Go to Top Go to Bottom
Asian-Australas J Anim Sci > Volume 27(6); 2014 > Article
Wang, Li, Huang, Chen, and Liu: Mutations of TYR and MITF Genes are Associated with Plumage Colour Phenotypes in Geese

Abstract

The polymorphism of microphthalmia-associated transcription factor (MITF) and tyrosinase (TYR) genes have been proposed to play a vital role in coat colour genesis in mammals, but their role remains ambiguous in geese at best. Here, we cloned and sequenced 1,397 bp coding region of MITF gene and a 588 bp fragment of TYR exon 1 for polymorphism analysis among 157 domestic geese showing three types of plumage colour. We detected a total of three SNPs (c.280T>C, c.345G>A, and c.369G>A) in TYR and six haplotypes (H1–H6). Among them, haplotypes H1, H2, H3, and H5 were significantly associated with white plumage trait of Zhedong White Geese. However, only diplotype H1H1 and H3H5 were significantly associated with white plumage trait of Zhedong White Geese (p<0.01). We only detected one SNP (c.1109C>T) for MITF gene and found that genotype CT and TT were significantly associated with white plumage trait of Zhedong White Geese. Briefly, our study suggested an association between polymorphisms of TYR and MITF genes and the plumage colour trait in domestic geese.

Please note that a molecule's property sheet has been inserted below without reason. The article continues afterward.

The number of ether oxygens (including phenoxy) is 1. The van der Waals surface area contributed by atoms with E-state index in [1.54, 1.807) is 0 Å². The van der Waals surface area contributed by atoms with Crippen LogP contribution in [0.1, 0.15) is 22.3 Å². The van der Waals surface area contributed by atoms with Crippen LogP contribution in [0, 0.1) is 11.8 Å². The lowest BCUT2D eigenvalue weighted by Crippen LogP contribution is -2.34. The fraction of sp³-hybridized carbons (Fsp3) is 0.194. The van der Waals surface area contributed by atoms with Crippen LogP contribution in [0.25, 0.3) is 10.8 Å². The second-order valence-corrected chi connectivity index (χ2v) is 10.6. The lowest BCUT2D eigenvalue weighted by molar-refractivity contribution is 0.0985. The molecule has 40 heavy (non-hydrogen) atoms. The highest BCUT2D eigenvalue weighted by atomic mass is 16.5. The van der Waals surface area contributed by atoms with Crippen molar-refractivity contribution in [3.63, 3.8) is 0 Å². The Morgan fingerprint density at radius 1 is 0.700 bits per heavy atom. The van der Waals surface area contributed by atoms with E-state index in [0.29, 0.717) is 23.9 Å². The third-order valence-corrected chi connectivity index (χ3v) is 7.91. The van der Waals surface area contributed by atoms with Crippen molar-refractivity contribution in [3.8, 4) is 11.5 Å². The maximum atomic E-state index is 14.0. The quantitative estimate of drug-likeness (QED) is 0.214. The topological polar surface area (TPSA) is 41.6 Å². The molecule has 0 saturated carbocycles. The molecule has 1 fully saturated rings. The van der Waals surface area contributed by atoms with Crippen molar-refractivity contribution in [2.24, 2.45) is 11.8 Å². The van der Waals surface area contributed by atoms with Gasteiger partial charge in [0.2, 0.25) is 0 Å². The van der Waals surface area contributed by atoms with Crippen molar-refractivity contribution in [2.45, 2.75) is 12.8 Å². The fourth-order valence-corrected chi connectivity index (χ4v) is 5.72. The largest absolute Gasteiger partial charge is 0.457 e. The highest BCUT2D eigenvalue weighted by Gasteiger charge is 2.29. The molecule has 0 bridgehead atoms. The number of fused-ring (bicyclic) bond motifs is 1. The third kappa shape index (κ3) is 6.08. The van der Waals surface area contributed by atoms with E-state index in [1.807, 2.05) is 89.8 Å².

INTRODUCTION

The plumage, skin and eye colour of birds are mainly determined by the relative content and distribution of eumelanin and phaeomelanin, which is produced by melanocytes present in the epithelium, iris, and feather follicles of birds. The eumelanin is brownish-black and the phaeomelanin range of colour is from yellow to reddish-brown (Prota, 1980). The process of melanin biosynthesis is triggered by the binding of α-melanocyte stimulating hormone (α-MSH) to its receptor, melanocortin-receptor 1 (MC1R). The subsequent increasing level of cyclic AMP (cAMP) up-regulates the transcription of microphthalmia-associated transcription factor (MITF). Afterwards, MITF activates the transcription of tyrosinase, which catalyzes the first step of melanogenesis (Smyth, 1990; Scherer and Kumar, 2010). The tyrosinase, encoded by tyrosinase (TYR) gene, is known to be the rate-limiting enzyme affecting the production of melanin pigment (Sánchez-Ferrer et al., 1995), which oxidates tyrosine to dihydroxyphenylalanine (DOPA) (Lerner and Fitzpatrick, 1950) and determines which type of melanin (eumelanin or phaeomelanin) could be synthesized (Ito et al., 2000). After the report of (Oetting et al., 1985) that the C locus is the structural locus for tyrosinase in the fowl, the TYR gene was first cloned from chicken (Mochii et al., 1992). Previous studies have shown that mutations of the TYR gene are associated with albinism phenotype in many vertebrates, such as human (Fukai et al., 1995; Oetting, 2000), mouse (Yokoyama et al., 1990), rat (Blaszczyk et al., 2005), cat (Imes et al., 2006), rabbits (Aigner et al., 2000), cattle (Schmutz et al., 2004), chicken (Tobita-Teramoto et al., 2000; Sato et al., 2007; Liu et al., 2010).